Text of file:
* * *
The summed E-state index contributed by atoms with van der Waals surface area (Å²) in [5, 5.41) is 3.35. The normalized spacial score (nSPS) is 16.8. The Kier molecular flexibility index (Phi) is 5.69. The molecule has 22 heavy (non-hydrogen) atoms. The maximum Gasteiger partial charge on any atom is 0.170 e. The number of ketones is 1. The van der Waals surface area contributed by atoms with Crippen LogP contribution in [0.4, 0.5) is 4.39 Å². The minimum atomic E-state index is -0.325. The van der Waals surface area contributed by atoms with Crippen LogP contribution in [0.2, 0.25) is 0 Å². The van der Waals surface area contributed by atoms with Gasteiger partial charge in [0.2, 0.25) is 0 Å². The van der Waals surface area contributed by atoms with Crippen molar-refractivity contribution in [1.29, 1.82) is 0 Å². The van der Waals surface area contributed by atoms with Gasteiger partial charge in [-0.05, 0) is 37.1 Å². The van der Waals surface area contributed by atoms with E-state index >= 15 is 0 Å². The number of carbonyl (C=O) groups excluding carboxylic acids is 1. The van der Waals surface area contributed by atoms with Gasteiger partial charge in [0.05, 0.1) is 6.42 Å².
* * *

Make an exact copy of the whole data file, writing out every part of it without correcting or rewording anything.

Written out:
The summed E-state index contributed by atoms with van der Waals surface area (Å²) in [5, 5.41) is 3.35. The normalized spacial score (nSPS) is 16.8. The Kier molecular flexibility index (Phi) is 5.69. The molecule has 22 heavy (non-hydrogen) atoms. The maximum Gasteiger partial charge on any atom is 0.170 e. The number of ketones is 1. The van der Waals surface area contributed by atoms with Crippen LogP contribution in [0.4, 0.5) is 4.39 Å². The minimum atomic E-state index is -0.325. The van der Waals surface area contributed by atoms with Crippen LogP contribution in [0.2, 0.25) is 0 Å². The van der Waals surface area contributed by atoms with Gasteiger partial charge in [0.2, 0.25) is 0 Å². The van der Waals surface area contributed by atoms with Crippen molar-refractivity contribution in [1.29, 1.82) is 0 Å². The van der Waals surface area contributed by atoms with Gasteiger partial charge in [-0.05, 0) is 37.1 Å². The van der Waals surface area contributed by atoms with E-state index >= 15 is 0 Å². The number of carbonyl (C=O) groups excluding carboxylic acids is 1. The van der Waals surface area contributed by atoms with Gasteiger partial charge in [0.05, 0.1) is 6.42 Å².